I encourage you to go ahead and schedule a physical with a local doctor. And before you do, call around and see what they charge, and then you can do a little research on the individual docs through websites and decide what you are willing to pay for what kind of experience/specialties/etc. (a little market discipline would be a very good thing for the health care market). And if you have something that you think may be a cause for concern as it relates to potential cancer/tumors as you noted above, tell the doc about that at your visit and he/she can help you discern if it is something you should be worried about (but really apart from either an obvious lump or other very prevalent physical symptoms, cancer diagnoses at your age are few and far between, and even without knowing you personally I hope it’s not something you ever have to experience). But before you go emotion-trolling with such heavy bait, I suggest doing more research before making cries of cancer to try and win people’s opinions in favore of such ill-advised legislation.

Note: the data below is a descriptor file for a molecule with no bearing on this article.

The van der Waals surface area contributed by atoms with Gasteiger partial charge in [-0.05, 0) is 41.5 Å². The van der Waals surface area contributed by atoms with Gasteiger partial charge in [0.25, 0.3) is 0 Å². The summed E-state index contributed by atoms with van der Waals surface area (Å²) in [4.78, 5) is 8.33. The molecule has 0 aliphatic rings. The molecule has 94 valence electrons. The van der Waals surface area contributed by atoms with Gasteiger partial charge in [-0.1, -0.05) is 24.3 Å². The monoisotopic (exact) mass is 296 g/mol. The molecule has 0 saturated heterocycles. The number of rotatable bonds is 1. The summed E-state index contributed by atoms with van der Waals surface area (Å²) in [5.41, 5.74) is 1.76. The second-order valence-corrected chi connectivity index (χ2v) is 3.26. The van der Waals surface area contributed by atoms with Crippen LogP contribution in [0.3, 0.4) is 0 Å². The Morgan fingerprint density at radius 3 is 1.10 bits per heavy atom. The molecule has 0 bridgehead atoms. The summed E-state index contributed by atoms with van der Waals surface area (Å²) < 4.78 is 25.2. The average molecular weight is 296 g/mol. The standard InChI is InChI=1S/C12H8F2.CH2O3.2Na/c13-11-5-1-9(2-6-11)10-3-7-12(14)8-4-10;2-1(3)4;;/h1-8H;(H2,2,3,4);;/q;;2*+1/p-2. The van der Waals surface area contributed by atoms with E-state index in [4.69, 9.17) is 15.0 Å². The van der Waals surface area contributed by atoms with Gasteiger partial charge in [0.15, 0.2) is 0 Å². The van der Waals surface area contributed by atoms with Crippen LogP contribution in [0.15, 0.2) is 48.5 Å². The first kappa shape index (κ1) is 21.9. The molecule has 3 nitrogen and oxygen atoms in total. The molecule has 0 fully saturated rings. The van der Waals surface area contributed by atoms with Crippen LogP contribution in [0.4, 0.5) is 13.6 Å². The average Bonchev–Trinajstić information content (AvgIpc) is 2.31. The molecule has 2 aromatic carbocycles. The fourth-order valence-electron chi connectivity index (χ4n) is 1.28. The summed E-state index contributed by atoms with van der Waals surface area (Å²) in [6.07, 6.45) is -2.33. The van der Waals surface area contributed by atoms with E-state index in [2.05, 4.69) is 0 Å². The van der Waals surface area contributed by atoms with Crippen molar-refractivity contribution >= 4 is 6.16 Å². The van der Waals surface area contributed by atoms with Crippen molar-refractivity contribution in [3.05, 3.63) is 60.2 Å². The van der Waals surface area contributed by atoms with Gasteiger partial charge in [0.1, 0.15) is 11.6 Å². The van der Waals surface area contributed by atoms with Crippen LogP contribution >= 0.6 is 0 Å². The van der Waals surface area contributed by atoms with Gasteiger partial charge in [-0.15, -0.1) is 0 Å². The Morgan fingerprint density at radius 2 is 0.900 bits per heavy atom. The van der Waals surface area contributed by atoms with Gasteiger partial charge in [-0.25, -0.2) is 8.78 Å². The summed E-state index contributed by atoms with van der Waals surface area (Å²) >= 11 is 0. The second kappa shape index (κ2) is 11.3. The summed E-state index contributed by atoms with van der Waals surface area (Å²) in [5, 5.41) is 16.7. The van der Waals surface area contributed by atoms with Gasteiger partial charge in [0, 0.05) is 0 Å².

Lastly, in addition to the examples noted throughout the discussion above, consider the following quick points in response to your request to learn “what else is wrong with [Obamacare]?”:
- It does nothing to help curb the rising costs of health care (in fact it will really only result in higher premiums, in part due to some of the examples cited above);